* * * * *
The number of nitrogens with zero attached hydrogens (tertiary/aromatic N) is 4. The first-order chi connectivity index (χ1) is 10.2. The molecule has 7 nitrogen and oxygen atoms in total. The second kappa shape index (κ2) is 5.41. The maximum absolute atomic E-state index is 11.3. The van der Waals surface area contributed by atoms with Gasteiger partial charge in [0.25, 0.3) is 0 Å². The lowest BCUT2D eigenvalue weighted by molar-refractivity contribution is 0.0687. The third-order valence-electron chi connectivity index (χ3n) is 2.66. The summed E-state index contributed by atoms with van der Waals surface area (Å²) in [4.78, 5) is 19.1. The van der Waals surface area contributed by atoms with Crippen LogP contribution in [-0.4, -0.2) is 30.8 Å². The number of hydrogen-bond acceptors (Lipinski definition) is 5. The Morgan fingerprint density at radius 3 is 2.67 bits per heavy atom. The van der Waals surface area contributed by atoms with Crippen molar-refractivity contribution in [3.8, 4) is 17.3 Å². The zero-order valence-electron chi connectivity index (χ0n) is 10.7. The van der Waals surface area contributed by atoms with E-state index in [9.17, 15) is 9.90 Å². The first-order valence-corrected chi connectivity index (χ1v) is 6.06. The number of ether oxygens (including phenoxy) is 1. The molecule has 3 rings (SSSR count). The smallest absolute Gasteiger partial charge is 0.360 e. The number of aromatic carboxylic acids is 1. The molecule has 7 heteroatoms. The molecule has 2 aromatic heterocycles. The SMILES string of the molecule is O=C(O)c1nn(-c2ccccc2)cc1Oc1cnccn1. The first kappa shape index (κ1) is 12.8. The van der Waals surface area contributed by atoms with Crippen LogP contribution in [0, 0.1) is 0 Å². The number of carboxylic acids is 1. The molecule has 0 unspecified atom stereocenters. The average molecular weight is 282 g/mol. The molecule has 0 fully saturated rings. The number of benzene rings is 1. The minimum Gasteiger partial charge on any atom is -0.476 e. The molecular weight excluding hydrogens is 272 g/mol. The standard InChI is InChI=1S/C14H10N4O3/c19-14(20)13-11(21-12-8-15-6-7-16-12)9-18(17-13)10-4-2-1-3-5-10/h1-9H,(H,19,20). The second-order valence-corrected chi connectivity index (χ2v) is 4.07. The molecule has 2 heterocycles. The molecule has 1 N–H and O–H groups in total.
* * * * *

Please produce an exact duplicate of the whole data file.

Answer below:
The number of nitrogens with zero attached hydrogens (tertiary/aromatic N) is 4. The first-order chi connectivity index (χ1) is 10.2. The molecule has 7 nitrogen and oxygen atoms in total. The second kappa shape index (κ2) is 5.41. The maximum absolute atomic E-state index is 11.3. The van der Waals surface area contributed by atoms with Gasteiger partial charge in [0.25, 0.3) is 0 Å². The lowest BCUT2D eigenvalue weighted by molar-refractivity contribution is 0.0687. The third-order valence-electron chi connectivity index (χ3n) is 2.66. The summed E-state index contributed by atoms with van der Waals surface area (Å²) in [4.78, 5) is 19.1. The van der Waals surface area contributed by atoms with Crippen LogP contribution in [-0.4, -0.2) is 30.8 Å². The number of hydrogen-bond acceptors (Lipinski definition) is 5. The Morgan fingerprint density at radius 3 is 2.67 bits per heavy atom. The van der Waals surface area contributed by atoms with Crippen molar-refractivity contribution in [3.8, 4) is 17.3 Å². The zero-order valence-electron chi connectivity index (χ0n) is 10.7. The van der Waals surface area contributed by atoms with E-state index in [9.17, 15) is 9.90 Å². The first-order valence-corrected chi connectivity index (χ1v) is 6.06. The number of ether oxygens (including phenoxy) is 1. The molecule has 3 rings (SSSR count). The smallest absolute Gasteiger partial charge is 0.360 e. The number of aromatic carboxylic acids is 1. The molecule has 7 heteroatoms. The molecule has 2 aromatic heterocycles. The SMILES string of the molecule is O=C(O)c1nn(-c2ccccc2)cc1Oc1cnccn1. The first kappa shape index (κ1) is 12.8. The van der Waals surface area contributed by atoms with Crippen LogP contribution in [0, 0.1) is 0 Å². The number of carboxylic acids is 1. The molecule has 0 unspecified atom stereocenters. The average molecular weight is 282 g/mol. The molecule has 0 fully saturated rings. The number of benzene rings is 1. The minimum Gasteiger partial charge on any atom is -0.476 e. The molecular weight excluding hydrogens is 272 g/mol. The standard InChI is InChI=1S/C14H10N4O3/c19-14(20)13-11(21-12-8-15-6-7-16-12)9-18(17-13)10-4-2-1-3-5-10/h1-9H,(H,19,20). The second-order valence-corrected chi connectivity index (χ2v) is 4.07. The molecule has 2 heterocycles. The molecule has 1 N–H and O–H groups in total.